Exploiting mitochondrial and metabolic homeostasis as a vulnerability in NF1 deficient cells
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Robert J. Allaway1, Matthew D. Wood2,8, Sondra L. Downey2, Stephanie J. Bouley1, Nicole A. Traphagen1, Jason D. Wells3, Jaya Batra2,9, Sir Norman Melancon2,10, Carol Ringelberg1,4, William Seibel5, Nancy Ratner6 and Yolanda Sanchez1,7
1Department of Molecular and Systems Biology, Geisel School of Medicine, Dartmouth College, Hanover, NH 03755, USA
2Department of Pharmacology and Toxicology, Geisel School of Medicine, Dartmouth College, Hanover, NH 03755, USA
3Department of Epidemiology, Geisel School of Medicine, Dartmouth College, Hanover, NH 03755, USA
4Bioinformatics Shared Resource, Norris Cotton Cancer Center, Dartmouth-Hitchcock Medical Center, Lebanon, NH 03756, USA
5Division of Oncology, Cincinnati Children’s Hospital Medical Center, Cancer and Blood Diseases Institute, Cincinnati, OH 45229, USA
6Division of Experimental Hematology and Cancer Biology, Cincinnati Children’s Hospital Medical Center, Cancer and Blood Diseases Institute, Cincinnati, OH 45229, USA
7Norris Cotton Cancer Center, Dartmouth-Hitchcock Medical Center, Lebanon, NH 03756, USA
8Current address: Department of Pathology, University of California San Francisco, San Francisco, CA 94143, USA
9Current address: Icahn School of Medicine at Mount Sinai, New York, NY 10029, USA
10Current address: Vanderbilt School of Medicine, Nashville, TN 37232, USA
Yolanda Sanchez, email: firstname.lastname@example.org
Keywords: neurofibromin 1; RAS; synthetic lethal; mitochondria; proteostasis
Received: October 19, 2016 Accepted: July 09, 2017 Epub: July 18, 2017 Published: March 23, 2018
Neurofibromatosis type 1 is a disease caused by mutation of neurofibromin 1 (NF1), loss of which results in hyperactive Ras signaling and a concomitant increase in cell proliferation and survival. Patients with neurofibromatosis type 1 frequently develop tumors such as plexiform neurofibromas and malignant peripheral nerve sheath tumors. Mutation of NF1 or loss of the NF1 protein is also observed in glioblastoma, lung adenocarcinoma, and ovarian cancer among other sporadic cancers. A therapy that selectively targets NF1 deficient tumors would substantially advance our ability to treat these malignancies.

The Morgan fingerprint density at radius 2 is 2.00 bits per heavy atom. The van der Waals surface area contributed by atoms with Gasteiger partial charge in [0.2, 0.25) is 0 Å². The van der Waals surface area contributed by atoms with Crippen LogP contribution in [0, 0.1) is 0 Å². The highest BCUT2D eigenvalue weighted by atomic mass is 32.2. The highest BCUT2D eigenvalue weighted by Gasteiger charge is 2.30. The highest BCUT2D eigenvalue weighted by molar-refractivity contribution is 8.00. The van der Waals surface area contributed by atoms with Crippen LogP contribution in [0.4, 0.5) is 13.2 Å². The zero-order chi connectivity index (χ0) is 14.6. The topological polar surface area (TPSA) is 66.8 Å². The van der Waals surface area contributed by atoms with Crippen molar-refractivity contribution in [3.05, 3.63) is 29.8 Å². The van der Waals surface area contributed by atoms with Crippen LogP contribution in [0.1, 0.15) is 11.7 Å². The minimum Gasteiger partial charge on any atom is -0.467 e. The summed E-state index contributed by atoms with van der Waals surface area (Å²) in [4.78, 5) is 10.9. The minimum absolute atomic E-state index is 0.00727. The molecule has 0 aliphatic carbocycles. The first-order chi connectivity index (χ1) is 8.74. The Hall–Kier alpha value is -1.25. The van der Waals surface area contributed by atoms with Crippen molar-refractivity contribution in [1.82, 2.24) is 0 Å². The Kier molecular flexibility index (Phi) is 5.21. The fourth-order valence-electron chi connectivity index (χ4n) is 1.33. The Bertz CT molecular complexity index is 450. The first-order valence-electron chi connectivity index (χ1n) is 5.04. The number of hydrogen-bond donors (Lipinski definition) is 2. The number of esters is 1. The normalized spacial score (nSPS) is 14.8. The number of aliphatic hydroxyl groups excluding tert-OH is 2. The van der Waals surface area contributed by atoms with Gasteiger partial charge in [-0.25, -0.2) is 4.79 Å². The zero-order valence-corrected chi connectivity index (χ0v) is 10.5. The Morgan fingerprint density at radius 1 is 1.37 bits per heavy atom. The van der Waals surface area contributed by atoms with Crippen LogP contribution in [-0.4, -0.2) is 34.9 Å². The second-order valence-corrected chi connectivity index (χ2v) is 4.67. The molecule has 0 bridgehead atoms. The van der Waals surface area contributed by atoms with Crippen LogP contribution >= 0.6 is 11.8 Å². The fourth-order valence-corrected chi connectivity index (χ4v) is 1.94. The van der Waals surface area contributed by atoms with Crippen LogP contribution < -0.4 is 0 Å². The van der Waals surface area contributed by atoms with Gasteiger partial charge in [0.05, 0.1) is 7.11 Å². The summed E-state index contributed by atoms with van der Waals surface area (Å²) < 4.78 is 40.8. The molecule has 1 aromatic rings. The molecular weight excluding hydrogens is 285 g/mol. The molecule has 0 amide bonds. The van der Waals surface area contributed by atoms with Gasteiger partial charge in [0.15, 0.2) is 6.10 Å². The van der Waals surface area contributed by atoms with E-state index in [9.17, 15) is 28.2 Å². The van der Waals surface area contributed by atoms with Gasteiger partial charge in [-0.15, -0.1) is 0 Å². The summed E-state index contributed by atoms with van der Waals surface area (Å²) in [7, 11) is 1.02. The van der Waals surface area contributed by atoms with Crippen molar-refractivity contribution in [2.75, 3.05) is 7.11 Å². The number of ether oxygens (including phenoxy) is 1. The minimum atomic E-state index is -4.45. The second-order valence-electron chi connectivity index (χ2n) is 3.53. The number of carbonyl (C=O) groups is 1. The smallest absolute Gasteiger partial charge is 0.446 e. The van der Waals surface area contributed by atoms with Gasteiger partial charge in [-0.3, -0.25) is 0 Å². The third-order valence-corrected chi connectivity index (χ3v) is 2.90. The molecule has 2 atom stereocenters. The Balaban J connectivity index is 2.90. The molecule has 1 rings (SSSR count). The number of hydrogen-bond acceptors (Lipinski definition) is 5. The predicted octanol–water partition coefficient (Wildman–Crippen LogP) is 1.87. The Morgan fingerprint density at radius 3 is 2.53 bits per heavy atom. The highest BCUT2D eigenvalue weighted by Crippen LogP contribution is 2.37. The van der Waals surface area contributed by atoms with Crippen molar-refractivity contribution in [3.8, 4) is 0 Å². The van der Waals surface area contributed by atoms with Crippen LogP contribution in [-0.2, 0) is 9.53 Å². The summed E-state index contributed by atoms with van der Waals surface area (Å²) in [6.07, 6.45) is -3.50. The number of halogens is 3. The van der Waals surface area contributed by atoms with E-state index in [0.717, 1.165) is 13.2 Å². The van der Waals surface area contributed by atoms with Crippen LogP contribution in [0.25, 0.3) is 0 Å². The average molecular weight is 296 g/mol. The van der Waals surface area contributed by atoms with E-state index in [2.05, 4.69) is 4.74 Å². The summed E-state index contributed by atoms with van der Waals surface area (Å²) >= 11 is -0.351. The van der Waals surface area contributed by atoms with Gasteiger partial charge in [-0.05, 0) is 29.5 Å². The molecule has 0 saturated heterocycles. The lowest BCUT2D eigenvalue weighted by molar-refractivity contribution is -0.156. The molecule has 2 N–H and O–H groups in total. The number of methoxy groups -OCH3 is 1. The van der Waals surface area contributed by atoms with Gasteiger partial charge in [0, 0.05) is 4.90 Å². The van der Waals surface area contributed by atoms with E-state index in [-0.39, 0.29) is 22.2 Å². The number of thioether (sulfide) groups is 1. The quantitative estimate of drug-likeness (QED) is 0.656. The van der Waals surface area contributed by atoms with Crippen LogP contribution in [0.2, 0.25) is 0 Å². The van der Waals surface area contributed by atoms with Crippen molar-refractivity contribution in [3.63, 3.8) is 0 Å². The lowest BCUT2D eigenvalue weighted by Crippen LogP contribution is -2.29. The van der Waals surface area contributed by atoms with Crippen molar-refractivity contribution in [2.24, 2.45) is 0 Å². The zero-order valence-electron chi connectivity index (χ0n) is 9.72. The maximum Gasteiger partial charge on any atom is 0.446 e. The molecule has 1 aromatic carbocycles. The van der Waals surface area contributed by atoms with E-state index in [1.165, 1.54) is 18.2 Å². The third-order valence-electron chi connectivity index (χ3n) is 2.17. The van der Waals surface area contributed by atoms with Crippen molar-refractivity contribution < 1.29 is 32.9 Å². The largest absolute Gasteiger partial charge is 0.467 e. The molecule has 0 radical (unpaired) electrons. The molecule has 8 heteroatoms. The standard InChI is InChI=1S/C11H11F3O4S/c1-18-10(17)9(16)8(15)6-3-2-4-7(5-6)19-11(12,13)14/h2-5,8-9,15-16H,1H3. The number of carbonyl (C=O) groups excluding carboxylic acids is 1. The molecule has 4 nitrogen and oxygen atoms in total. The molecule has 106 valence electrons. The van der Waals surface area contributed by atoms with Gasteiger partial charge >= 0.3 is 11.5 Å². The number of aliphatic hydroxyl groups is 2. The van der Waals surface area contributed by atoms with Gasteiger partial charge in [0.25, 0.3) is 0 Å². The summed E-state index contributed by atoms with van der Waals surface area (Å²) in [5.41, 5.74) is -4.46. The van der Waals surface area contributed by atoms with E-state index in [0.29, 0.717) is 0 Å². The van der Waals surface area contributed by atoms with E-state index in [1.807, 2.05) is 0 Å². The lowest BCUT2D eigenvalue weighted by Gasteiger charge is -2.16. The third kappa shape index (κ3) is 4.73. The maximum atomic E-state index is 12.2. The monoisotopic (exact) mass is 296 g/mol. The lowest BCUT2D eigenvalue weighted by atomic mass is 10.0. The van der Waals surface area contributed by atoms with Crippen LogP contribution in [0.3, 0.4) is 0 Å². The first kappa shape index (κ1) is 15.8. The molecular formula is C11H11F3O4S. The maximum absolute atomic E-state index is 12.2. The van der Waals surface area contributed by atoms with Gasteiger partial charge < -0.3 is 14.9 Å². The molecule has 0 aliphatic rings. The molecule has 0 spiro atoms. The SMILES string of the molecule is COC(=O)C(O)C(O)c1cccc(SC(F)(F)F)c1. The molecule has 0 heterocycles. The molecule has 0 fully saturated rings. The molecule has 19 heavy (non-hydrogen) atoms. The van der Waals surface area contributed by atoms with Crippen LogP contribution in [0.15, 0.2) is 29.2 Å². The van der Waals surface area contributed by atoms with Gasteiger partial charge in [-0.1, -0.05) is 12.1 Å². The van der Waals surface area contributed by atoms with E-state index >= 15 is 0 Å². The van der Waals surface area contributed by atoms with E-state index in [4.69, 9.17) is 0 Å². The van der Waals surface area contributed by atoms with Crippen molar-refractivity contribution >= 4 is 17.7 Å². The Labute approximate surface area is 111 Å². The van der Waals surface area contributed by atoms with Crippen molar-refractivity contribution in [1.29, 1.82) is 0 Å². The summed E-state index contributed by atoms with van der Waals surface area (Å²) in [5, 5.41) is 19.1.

To address the need for these therapeutics, we developed and conducted a synthetic lethality screen to discover molecules that target yeast lacking the homolog of NF1, IRA2. One of the lead candidates that was observed to be synthetic lethal with ira2Δ yeast is Y100. Here, we describe the mechanisms by which Y100 targets ira2Δ yeast and NF1-deficient tumor cells. Y100 treatment disrupted proteostasis, metabolic homeostasis, and induced the formation of mitochondrial superoxide in NF1-deficient cancer cells. Previous studies also indicate that NF1/Ras-dysregulated tumors may be sensitive to modulators of oxidative and ER stress. We hypothesize that the use of Y100 and molecules with related mechanisms of action represent a feasible therapeutic strategy for targeting NF1 deficient cells.
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